In a study that appears in the journal Cancer Immunology Research, published by the American Association for Cancer Research, they report that the therapy frequently triggered the complete regression of pancreatic tumors and significantly extended survival in preclinical mouse studies. The study was led by Don J. Diamond, Ph.D., chair of the Department of Experimental Therapeutics at City of Hope, who believes that this method can be used to treat a variety of cancers that share similar features to PDAC.
Bacteria-based therapies have been used to treat solid tumors for decades and are commonly used to treat bladder cancer. Typically, an attenuated (i.e. weakened) form of the microbe is used as the therapy itself, or as a delivery vector to generate anti-tumor responses confined only to the cancer site. » Continue Reading
Cancer researchers have long explored the potential of modified viruses, such as pox, parvo and coxsackie, in treating the disease. Now headlines are suggesting that this potential may have been realized.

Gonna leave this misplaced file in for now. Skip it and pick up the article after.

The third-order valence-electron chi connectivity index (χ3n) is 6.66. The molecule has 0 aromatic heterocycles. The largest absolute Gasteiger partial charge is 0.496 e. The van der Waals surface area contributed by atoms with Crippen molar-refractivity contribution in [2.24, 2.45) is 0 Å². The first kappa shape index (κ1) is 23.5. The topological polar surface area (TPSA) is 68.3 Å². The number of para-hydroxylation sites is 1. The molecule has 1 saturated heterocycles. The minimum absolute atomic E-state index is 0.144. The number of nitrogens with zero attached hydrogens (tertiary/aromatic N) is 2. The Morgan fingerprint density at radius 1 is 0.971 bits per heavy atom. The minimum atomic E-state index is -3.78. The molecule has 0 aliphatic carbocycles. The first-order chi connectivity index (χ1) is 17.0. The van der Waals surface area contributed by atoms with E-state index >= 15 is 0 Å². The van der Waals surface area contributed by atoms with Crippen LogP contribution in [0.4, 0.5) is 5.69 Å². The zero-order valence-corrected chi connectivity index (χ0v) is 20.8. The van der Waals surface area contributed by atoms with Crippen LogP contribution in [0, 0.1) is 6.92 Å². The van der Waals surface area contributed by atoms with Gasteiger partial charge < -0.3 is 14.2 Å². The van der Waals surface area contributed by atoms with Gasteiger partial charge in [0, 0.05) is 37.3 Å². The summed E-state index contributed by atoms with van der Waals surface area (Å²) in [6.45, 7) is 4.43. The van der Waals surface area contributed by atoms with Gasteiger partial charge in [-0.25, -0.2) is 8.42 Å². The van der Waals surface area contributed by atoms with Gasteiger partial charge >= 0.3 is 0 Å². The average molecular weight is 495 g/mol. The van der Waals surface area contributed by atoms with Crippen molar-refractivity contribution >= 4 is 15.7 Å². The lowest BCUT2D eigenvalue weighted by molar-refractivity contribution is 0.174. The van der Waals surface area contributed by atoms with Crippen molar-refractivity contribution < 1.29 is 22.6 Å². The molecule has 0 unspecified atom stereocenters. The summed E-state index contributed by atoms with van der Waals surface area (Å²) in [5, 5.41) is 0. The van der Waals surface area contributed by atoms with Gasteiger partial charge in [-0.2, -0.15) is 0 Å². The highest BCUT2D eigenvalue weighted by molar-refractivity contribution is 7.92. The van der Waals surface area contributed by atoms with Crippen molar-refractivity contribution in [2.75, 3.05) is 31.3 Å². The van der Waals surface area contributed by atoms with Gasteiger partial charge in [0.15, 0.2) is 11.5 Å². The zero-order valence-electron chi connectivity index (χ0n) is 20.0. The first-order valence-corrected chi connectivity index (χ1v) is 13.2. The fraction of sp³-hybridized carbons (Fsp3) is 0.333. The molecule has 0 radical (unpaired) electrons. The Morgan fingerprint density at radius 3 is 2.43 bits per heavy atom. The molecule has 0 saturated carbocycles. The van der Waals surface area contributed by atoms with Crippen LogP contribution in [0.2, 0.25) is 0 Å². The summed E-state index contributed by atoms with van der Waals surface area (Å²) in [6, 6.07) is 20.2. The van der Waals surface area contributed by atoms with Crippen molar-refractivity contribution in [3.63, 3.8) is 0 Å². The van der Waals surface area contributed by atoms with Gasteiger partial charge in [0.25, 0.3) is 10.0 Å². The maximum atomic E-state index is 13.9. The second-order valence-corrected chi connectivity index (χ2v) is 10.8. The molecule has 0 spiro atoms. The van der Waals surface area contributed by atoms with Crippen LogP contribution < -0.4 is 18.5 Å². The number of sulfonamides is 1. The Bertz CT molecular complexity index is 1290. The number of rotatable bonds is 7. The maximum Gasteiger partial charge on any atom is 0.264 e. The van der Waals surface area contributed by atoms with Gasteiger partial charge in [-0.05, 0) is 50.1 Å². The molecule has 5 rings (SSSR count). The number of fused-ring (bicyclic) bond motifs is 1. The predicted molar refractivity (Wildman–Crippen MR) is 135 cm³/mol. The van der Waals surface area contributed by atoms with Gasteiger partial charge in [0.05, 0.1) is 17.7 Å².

Initial findings published in the Journal of Oncology on May 26 show that a genetically engineered herpes virus, known as T-VEC, could be especially beneficial for patients with melanoma, the deadliest form of skin cancer. Specifically, the virus is showing the ability to kill cancer cells and stop tumors from growing.
This power comes from the fact that viruses, unlike chemotherapy, have the ability to target the cancer cells directly, activating the immune system to fight cancer without collateral damage to healthy cells.